Myth 8: Social media will make your content work for free

Like I tell my friends, there’s practically nothing that comes for free today.

Then how do you imagine social media to work for you, for absolutely free? While it might get your content a few visitors, it might not be able to drive in thousands of them in no time.

Just like the search results, there’s always going to be ten other businesses pushing out posts at the same time and for the same audience, as you. To actually ensure that you’re not getting lost in the volume, you might need to invest in some paid tactics.



This might include running a campaign to drive more traffic to your blog post or simply boosting a post to get more people to your business page to discover the content you’re publishing.

But in this case too, you need to first know what you’re aiming at from the content piece. Set a clear call to action for the post, to maximise your results. It could be to get more likes, get more subscribers, more site visits or sign ups – it entirely depends on the social media campaign you have chalked out for the blog.

Myth 9: Great content needs no keywords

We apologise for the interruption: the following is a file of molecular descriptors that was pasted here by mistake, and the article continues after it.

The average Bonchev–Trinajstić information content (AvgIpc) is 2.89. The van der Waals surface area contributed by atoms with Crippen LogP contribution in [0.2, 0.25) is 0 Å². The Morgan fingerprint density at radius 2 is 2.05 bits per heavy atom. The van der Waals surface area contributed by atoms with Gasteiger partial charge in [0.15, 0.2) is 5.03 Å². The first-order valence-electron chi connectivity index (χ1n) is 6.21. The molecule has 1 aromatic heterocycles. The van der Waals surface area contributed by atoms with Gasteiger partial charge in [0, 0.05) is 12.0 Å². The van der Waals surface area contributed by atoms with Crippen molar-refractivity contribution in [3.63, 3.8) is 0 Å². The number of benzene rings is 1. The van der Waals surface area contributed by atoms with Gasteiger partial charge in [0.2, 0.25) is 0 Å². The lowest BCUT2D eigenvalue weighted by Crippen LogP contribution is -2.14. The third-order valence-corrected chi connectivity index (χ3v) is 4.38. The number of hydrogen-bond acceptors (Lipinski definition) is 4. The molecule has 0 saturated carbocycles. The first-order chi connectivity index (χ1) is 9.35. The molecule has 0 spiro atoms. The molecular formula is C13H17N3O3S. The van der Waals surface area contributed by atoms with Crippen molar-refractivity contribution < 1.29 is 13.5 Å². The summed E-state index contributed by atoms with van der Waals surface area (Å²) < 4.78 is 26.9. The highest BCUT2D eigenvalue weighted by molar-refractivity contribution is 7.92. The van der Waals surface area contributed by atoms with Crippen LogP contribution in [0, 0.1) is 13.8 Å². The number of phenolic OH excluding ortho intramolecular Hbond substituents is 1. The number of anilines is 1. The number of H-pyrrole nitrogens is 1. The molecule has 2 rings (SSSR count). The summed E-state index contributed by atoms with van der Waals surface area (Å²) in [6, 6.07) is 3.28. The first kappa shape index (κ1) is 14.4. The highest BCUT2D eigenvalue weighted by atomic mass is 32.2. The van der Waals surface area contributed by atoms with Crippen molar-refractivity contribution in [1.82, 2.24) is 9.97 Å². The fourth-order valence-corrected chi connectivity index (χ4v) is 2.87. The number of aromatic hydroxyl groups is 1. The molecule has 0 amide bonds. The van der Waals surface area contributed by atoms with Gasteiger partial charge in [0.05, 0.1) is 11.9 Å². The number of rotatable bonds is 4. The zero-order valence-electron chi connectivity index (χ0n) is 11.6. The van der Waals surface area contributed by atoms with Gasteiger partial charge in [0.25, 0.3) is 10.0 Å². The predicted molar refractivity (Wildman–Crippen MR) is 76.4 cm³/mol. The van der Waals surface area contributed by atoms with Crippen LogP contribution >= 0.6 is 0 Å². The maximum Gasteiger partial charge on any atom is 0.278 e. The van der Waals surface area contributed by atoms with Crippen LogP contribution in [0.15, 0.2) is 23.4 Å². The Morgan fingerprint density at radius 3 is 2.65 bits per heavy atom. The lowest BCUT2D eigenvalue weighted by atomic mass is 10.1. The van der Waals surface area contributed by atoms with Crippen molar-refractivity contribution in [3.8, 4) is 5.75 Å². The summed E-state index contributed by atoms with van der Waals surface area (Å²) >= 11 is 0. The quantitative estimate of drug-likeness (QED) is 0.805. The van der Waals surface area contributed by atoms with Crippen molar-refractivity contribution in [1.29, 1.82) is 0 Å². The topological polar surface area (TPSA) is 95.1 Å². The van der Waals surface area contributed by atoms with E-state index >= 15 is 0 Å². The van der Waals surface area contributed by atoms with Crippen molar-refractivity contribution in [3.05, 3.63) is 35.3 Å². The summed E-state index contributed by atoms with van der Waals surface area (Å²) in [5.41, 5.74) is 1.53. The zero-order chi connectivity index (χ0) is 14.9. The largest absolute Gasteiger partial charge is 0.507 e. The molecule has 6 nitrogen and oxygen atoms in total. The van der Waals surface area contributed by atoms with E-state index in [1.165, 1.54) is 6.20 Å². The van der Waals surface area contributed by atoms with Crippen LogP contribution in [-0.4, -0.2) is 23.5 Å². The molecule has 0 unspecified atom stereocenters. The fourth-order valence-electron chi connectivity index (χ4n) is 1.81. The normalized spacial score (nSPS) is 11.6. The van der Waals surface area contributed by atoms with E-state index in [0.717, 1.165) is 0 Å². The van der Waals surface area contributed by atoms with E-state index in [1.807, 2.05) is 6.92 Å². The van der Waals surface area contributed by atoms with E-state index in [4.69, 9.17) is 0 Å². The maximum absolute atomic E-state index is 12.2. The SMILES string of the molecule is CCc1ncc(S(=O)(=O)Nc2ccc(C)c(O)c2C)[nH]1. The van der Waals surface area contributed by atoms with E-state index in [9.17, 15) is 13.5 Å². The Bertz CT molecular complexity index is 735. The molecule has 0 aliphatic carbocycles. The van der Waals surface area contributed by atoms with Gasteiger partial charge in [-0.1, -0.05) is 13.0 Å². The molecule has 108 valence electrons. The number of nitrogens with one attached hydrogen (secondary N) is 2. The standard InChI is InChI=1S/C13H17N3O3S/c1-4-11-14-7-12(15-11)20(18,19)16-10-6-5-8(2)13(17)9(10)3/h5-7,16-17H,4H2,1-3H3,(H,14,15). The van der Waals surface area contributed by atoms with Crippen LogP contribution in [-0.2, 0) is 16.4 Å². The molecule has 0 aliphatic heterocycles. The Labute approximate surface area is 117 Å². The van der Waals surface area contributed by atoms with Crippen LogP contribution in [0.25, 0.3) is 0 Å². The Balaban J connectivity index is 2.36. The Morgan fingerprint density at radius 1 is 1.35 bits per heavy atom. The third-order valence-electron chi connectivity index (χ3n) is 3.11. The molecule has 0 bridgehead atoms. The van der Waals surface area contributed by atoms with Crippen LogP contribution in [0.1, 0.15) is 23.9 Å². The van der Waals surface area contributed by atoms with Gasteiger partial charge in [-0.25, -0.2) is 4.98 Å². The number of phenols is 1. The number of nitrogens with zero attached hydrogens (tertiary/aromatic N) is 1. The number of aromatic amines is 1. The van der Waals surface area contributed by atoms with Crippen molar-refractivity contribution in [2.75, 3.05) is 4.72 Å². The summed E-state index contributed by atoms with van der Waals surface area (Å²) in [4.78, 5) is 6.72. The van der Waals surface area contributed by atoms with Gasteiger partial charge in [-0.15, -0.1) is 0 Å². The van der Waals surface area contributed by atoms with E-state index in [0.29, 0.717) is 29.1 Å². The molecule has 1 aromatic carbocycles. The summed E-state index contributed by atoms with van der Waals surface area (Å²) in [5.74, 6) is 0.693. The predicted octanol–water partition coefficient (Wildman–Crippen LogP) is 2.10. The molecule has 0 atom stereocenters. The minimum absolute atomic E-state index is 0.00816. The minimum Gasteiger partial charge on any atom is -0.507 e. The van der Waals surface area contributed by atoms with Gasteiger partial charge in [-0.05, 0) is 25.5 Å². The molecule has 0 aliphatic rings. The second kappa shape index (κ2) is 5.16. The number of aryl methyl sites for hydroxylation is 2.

Again, one of the silliest content marketing myths is that you don’t need to focus on SEO at all, as long as your content offers great value and focuses on engagement.

While you got the two key factors absolutely right, what’s the point of writing even a single content piece if it is not going to get you a place in the search results – exactly where your target market is looking for solutions and services.

Trust me, I have seen businesses follow this approach and unless you’re looking at just vanity metrics such as likes on the post, this approach is not going to take you too far.

When you’re creating your content marketing strategy, also set aside some time for keyword research. If your efforts remain focussed on adding more value to your readers and pleasing the search engines at the same time, there’s practically nothing that can stop you from getting results!



Myth 10: Tons of content is what works

Alright, a greater content frequency has proven to deliver the best of results for many businesses. But then again, there are also those who focus on publishing just one great piece of content per week. They focus on adding more value to the reader in one go, instead of creating tons of content pieces that are all scattered across various segments of a reader’s interest.